Program Notes

Thursday, October 25, 2012, 7:30 p.m., Tilson Auditorium

Kirk Trevor, conductor
Martin Kuuskmann, bassoon


Autobahn Beyond for Chamber Orchestra (2011/2012) - Bin Li (b. 1987)
2012 ICO/CMF Composition Competition Contest Winner

Intermezzo for Strings, Op. 8 (1900) - Franz Schreker (1878-1934)

Symphony No. 3 for Chamber Orchestra (1979) - William Bolcom (b. 1938)
I. Alpha

--- Intermission ---

Lucent Variations (1998) - Michael Torke (b. 1961)

Bassoon Concerto (1997/2002) = Christopher Theofanidis (b. 1967)
alone, inward
threatening, fast

by Charles P. Conrad, DMA © 2012

Autobahn Beyond for Chamber Orchestra (2011/2012)
Bin Li, born October 22, 1987 at Fuzhou, China

Inspired by my friend Brad Emerson's Autobahn painting series, Autobahn Beyond was completed in my last year at the Jacobs School of Music at Indiana University. It fuses contemporary orchestration, Beethoven quotations, and post-minimalism together to comment on how classical music is relevant in our generation. Enjoy the ride!
- Bin Li

Intermezzo for String Orchestra, Op. 8
Franz Schreker, born March 23, 1878 at Monaco; died March 21, 1934 at Berlin.
Franz Schreker (sometimes seen spelled as “Schrecker,” as his family changed the spelling of their name in 1900), lived in Linz and then in Vienna, where he studied violin and composition at the Conservatory with Robert Fuchs, whose earlier pupils included Gustav Mahler and Hugo Wolf. He would earn his greatest fame as a composer of operas in the 1920s, and for a time he was the most performed of living German opera composers other than Richard Strauss. Schreker was Jewish, and as the political climate in Germany shifted in the late 1920s, so did his acceptance as a composer. In the early 1930s he was stripped of his teaching positions in Berlin, and after his death in 1934, his works faded into obscurity. A revival of interest in composers who were marginalized or even killed by the Nazis had become internationally pursued in the 1980s, and Schreker’s works began to resurface on programs. Recently the Los Angeles Opera staged the American premiere of his opera Die Geseichneten.
Tonight’s work, the Intermezzo for String Orchestra, was his first success as a composer. It was composed for a competition for a “short, characteristic orchestra piece for stringed instruments” advertised in Vienna and sponsored by a local publisher of music. The piece was the winner of the prize, and it was quite well received by both the jury and the public. The premiere public performance was conducted by Ferdinand Loewe at the Konzertverein in Vienna. Interestingly, Schreker incorporated the Intermezzo as the third movement of his Suite Romantische, and the press review of this suite praised especially the third movement, commenting that the other sections seemed to be more operatic in concept. This is not surprising, as Schreker had begun to formulate his concepts for operas in the intervening years.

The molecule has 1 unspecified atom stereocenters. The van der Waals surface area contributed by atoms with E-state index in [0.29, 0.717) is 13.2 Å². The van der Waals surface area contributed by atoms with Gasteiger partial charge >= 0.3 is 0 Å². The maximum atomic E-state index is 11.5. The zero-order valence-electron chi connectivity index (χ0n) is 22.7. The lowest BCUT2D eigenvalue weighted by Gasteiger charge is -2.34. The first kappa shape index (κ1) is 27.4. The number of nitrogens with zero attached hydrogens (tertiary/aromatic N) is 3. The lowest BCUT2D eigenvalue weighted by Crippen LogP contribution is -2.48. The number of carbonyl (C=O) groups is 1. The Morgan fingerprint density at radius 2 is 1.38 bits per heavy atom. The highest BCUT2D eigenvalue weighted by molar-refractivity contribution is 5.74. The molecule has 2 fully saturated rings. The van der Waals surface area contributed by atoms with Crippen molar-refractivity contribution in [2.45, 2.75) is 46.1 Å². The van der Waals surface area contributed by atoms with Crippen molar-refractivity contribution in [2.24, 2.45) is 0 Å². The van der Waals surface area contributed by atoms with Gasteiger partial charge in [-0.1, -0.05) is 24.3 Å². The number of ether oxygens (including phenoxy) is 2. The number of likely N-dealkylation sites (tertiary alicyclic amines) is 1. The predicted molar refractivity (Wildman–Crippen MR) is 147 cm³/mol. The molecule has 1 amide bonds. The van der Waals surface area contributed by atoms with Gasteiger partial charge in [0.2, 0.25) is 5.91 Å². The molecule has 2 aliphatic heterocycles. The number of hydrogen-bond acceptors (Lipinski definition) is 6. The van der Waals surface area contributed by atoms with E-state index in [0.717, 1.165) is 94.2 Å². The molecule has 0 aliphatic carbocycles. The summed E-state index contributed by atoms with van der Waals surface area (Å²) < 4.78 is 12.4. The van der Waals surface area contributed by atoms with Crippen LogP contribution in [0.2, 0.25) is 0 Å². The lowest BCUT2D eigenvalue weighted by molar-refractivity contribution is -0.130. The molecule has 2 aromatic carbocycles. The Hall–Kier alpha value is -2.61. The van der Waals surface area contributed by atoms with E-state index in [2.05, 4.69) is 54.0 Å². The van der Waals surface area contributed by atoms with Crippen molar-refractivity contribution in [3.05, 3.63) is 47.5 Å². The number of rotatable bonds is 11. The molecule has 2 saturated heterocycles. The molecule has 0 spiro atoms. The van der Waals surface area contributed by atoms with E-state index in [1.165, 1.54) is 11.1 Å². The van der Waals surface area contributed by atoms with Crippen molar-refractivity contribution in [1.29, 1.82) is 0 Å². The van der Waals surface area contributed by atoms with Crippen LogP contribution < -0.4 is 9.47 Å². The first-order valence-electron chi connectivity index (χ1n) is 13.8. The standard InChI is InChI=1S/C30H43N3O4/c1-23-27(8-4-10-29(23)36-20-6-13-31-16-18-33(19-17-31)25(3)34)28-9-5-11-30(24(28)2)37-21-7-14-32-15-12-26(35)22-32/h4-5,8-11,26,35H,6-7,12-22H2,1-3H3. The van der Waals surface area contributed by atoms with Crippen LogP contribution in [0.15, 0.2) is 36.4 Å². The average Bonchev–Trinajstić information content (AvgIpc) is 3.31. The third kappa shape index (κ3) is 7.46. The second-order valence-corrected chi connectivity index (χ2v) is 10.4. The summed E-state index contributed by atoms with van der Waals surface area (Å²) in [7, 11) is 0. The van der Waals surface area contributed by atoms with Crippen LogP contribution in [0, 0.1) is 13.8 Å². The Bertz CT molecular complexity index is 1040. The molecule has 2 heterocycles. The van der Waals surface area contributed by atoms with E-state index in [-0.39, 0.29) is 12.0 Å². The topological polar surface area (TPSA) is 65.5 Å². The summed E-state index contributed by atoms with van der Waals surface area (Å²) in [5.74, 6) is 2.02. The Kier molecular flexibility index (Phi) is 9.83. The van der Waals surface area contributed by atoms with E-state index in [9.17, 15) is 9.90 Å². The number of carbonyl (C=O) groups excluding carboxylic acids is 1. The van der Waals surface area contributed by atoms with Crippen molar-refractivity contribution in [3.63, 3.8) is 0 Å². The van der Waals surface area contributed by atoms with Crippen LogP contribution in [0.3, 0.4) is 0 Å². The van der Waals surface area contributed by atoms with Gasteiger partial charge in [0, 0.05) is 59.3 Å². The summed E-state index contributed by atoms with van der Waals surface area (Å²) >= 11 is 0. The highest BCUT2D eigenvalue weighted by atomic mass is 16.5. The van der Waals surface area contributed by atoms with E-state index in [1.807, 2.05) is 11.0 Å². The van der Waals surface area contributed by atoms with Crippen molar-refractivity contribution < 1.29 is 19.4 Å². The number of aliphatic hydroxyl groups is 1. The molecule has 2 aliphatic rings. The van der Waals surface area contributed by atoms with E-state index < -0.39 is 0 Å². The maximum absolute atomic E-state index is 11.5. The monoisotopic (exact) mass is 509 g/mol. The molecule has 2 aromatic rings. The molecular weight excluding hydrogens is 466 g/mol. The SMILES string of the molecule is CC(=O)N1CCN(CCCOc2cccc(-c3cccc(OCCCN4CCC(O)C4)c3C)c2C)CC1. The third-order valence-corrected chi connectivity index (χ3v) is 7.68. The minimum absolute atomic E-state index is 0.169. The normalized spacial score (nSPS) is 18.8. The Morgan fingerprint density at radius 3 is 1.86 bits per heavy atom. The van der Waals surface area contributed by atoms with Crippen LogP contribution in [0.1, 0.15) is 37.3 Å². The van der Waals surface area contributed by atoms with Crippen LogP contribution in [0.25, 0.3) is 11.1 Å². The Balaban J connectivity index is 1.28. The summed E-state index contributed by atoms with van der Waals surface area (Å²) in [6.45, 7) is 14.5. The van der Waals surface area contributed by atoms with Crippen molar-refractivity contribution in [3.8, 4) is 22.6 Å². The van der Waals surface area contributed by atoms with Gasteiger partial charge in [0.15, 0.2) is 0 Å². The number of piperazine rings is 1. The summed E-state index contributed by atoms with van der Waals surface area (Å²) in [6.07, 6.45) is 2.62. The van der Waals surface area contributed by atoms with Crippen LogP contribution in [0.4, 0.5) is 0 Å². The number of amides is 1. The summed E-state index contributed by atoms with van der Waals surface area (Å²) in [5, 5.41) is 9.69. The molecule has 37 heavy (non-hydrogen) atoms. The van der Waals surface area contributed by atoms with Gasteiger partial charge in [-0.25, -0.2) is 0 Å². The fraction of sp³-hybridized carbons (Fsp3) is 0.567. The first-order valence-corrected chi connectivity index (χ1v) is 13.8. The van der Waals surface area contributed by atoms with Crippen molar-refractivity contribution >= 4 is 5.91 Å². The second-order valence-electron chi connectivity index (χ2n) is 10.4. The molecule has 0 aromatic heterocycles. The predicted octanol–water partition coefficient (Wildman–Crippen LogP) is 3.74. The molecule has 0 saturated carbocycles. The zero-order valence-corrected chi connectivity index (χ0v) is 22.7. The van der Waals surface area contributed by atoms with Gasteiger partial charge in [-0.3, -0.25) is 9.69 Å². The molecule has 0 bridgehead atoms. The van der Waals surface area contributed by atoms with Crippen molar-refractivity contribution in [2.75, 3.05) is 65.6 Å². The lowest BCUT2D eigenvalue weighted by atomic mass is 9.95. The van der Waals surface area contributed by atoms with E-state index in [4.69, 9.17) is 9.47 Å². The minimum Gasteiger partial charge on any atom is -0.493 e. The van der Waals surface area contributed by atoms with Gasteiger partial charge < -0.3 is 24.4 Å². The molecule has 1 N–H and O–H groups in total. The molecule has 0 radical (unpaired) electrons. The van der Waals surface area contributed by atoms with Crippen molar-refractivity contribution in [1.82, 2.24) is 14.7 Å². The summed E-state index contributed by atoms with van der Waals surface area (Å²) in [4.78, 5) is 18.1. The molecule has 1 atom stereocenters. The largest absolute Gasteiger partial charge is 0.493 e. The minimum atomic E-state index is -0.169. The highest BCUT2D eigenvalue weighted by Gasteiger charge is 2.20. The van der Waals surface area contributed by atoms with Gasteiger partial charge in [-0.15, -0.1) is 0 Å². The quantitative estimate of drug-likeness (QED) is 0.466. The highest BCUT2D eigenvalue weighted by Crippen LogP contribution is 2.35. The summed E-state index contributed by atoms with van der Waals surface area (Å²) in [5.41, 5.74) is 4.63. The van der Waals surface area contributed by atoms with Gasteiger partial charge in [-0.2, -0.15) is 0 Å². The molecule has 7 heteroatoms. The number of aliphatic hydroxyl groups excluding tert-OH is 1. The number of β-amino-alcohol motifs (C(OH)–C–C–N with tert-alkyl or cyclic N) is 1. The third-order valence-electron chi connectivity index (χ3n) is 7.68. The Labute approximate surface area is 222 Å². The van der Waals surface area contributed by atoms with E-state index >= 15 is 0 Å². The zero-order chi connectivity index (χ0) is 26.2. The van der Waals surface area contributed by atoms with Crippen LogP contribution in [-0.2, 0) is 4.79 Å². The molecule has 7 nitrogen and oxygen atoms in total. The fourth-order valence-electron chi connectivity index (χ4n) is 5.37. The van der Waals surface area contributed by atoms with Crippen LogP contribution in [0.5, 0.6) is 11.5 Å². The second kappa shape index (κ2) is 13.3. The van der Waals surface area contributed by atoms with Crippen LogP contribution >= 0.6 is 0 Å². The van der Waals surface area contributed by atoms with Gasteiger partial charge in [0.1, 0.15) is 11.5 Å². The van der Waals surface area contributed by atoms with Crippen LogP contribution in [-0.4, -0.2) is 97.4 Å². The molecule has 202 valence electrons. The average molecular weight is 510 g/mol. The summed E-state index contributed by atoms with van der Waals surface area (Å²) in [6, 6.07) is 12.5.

Lucent Variations
Michael Torke, born September 21, 1961, at Milwaukee

Michael Torke is one of America’s busiest and most often performed composers. He was born in Milwaukee and studied composition at the Eastman School of Music and Yale University with Joseph Schwantner and Christopher Rouse. His music is an eclectic fusion of minimalism with influences from jazz and popular music. He has written many types of works, including orchestra, concert band, choral and ballet. His opera Poppea was premiered this summer in Paris.
The composer provides these program notes for Lucent Variations: “Lucent means luminous, which derives from the Latin word “to shine.” Something lucent gives off light, but it can also be translucent and clear. Instruments are combined in my piece Lucent Variations so that their vibrations reinforce each other, creating acoustical shine. The music grows from small, simple ideas to more enhanced longer ideas in a kind of continuous variation. It feels almost like a pageant moving like a “parade of electrical light.” In fact the original title for the piece was Children at Night. The wonderment upon children’s faces, illuminated by the lights of a nighttime parade, was an image that was unexpectedly moving for me. A parade is fixed in its structure; the floats don’t change positions. But from the spectator’s standpoint, it is constantly changing as it moves by. It is a good example of how something consistent and unchanging is at the same time ever-changing from a different point of view.”
“People sometimes ask “why do you make your music so buoyant: why do you try to be so happy? Such music might be distrusted . . . life is rather difficult and painful, why turn one’s back on that cruel reality?” I say music is not a photograph, or even a reflection of life. Music, instead, is meant to offer meaning, and spiritual uplift. It is a kind of celebratory prayer for me, not journalism or confession.” If it sounds that Torke might be thinking of the famous Disneyland and Disneyworld Electrical Parade, that is indeed the case.